Clinical Neuroscience

[Newer studies on the strong link between sleep and epilepsy: Epilepsy as an epileptic transformation of sleep plastic functions]


[Aims - Overview of the new data about the strong link of sleep and epilepsy and conjoining cognitive impairment. Methods - Search for relevant references and summary of our own research activity on the topic. Results - Strong interrealtionship exists between epilepsy and plastic brain functions (memory processing and synaptic homeostasis) and the working modes of NREM sleep. In the most frequent childhood and adult epilepsy networks responsible for plastic functions can be derailed to an epileptic level of excitability, and suffer a transitory or permanent epileptic transformation. Exampling on the three big epilepsies: absence epilepsy; medial temporal lobe epilepsy; and childhood idiopathic focal age dependent epilepsy spectrum we demonstrate the most important features of this epileptic transformation. The association of cognitive impairment to certain sleep dependent epilepsies gains explanation by the epilepsy caused interference with slow wave decline (ICFE) and memory consolidation (MTLE) during NREM sleep. This paper serves also to introduce the concept of sleep dependent system epilepsies. Conclusions - We provide evidences about shared mechanisms among sleep related epilepsies being the derailment of sleep plastic funcions toward exaggerated excitability determined by the inherent possibilities of the signal transduction properties. ]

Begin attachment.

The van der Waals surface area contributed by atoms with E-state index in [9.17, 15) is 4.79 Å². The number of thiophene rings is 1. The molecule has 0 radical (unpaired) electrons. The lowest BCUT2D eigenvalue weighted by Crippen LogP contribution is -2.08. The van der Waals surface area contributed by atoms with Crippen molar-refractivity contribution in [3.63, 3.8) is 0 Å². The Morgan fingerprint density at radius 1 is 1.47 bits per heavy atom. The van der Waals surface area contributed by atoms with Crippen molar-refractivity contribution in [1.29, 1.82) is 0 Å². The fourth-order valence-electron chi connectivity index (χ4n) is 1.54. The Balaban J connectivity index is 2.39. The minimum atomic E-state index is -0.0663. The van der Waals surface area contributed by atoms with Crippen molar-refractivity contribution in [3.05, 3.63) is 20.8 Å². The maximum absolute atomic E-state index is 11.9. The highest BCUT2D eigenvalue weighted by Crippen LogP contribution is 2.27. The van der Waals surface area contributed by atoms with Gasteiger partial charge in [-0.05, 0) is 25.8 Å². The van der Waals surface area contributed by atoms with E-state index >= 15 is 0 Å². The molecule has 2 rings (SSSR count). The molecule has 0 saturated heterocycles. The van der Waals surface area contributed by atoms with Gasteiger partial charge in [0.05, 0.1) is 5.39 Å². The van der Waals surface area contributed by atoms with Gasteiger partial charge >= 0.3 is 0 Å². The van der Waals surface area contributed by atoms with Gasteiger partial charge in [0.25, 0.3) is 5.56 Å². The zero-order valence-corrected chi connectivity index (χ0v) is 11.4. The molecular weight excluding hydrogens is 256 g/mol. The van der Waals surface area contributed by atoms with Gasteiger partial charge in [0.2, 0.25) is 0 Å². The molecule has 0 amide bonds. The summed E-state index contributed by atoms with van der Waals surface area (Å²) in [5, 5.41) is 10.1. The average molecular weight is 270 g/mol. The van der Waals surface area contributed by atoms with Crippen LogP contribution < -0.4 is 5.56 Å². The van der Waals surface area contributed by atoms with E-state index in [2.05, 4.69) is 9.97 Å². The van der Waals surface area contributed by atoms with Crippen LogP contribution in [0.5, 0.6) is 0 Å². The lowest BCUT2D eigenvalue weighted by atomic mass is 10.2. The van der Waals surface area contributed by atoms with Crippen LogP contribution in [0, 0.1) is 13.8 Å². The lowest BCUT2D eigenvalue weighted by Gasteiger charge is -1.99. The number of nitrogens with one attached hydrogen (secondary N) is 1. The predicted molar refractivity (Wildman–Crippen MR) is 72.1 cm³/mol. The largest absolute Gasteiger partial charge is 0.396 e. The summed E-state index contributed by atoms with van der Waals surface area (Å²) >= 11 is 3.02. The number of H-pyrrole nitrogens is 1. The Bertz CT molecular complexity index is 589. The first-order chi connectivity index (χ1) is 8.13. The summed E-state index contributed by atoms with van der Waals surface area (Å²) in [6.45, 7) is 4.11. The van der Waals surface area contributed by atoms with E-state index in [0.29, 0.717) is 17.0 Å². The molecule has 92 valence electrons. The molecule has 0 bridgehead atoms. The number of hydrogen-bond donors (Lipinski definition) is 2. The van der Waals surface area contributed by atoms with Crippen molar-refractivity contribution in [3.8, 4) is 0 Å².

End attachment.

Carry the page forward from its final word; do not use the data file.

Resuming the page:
Clinical Neuroscience

Modern health worries in patients with affective disorders. A pilot study